For this reason, it is worthwhile, and not only in terms of architectural or urban history, to examine the unrealised aspects of the plans, as well as the question of what social group truly received the social housing. Yet the housing shortage in cities lay no less heavy on the middle classes. Many examples from the past illustrate that social housing was frequently not accessible to those groups in society most in need, but to those better situated who could pay for the regular housing costs. Related to this circumstance is the question of what forms of investment and property ownership turned out to be best suited to the construction and maintenance of the social housing created. Models of social housing where the units were planned for gradual transfer to the personal ownership of the inhabitants were, initially, rare. Self-help cooperatives for constructing small flats emerged as an attractive alternative, which grew significantly in the years after World War I.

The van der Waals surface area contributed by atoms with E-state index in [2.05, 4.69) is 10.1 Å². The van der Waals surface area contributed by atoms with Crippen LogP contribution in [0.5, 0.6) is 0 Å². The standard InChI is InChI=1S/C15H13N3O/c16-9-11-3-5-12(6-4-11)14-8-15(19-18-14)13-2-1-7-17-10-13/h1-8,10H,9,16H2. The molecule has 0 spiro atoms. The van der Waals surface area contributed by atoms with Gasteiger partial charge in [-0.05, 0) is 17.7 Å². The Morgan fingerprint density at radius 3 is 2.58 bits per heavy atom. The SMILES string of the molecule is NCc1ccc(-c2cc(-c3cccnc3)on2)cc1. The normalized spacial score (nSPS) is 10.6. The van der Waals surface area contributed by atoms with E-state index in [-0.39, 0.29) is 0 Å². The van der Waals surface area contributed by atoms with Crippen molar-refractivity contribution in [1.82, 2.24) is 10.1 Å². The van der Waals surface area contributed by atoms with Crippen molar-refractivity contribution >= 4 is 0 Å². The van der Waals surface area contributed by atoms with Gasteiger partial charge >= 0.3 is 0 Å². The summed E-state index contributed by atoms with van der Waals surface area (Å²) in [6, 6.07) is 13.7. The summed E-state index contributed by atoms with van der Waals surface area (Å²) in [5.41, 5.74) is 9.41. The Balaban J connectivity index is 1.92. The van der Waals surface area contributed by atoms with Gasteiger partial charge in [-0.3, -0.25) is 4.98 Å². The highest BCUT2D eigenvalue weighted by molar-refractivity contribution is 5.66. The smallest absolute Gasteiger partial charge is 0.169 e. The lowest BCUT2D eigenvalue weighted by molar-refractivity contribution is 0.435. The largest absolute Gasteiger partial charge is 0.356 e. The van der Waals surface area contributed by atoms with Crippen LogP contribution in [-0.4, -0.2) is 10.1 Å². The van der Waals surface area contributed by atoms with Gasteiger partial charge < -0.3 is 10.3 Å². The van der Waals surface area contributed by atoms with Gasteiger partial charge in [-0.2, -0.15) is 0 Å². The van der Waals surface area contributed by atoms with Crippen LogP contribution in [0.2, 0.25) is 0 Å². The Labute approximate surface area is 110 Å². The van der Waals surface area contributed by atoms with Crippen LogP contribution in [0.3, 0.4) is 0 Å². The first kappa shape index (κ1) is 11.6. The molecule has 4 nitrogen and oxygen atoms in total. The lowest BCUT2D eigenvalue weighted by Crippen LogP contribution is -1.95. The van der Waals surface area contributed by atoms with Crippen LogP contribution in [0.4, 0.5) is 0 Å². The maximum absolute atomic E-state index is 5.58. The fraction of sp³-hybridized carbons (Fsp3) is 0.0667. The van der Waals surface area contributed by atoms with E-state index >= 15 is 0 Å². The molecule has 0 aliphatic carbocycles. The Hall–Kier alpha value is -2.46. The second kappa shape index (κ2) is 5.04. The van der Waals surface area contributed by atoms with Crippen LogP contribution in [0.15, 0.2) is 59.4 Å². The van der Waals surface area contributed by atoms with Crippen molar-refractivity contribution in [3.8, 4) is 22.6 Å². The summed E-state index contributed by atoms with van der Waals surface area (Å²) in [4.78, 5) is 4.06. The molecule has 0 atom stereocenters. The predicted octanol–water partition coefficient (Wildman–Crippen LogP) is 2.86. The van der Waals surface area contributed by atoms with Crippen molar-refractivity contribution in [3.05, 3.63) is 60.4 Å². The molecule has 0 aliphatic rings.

Though the form of the housing cooperative was recommended even for constructing housing for the most impoverished, the initial capital and the financing necessary for building maintenance significantly limited the number of the future inhabitants and co-owners. Cooperative apartment construction and ownership, as a result, emerged as the domain of lower- to higher-middle-class urban dwellers. The results of research focusing on the founding of cooperative and their operation, as well as analysis of the legislation that regulated this construction method through the 20th century in the former Czechoslovakia have been presented in this issue by two authors. Katarína Haberlandová analyses the example of a single specific housing cooperative, which at the start of the 1930s built several apartment buildings, of which one – Avion, intended to house middle-class residents – belongs among the most successful concepts of cooperative housing in interwar Bratislava. The reason lies not only in its architectural qualities but equally in the model of financing its operation, which partially covered the expenditures for other buildings in the cooperative inhabited by significantly poorer tenants, who in the years of the Great Depression struggled more intensely with unemployment than middle-class ones. Marta Edith Holečková examines the question of cooperative housing in the 1959–1970 period from the wider perspective of political events, in which cooperative construction re-emerged in the post-war era in the context of the new socialist regime in Czechoslovakia and its legislation. Her focus is on housing construction in Prague.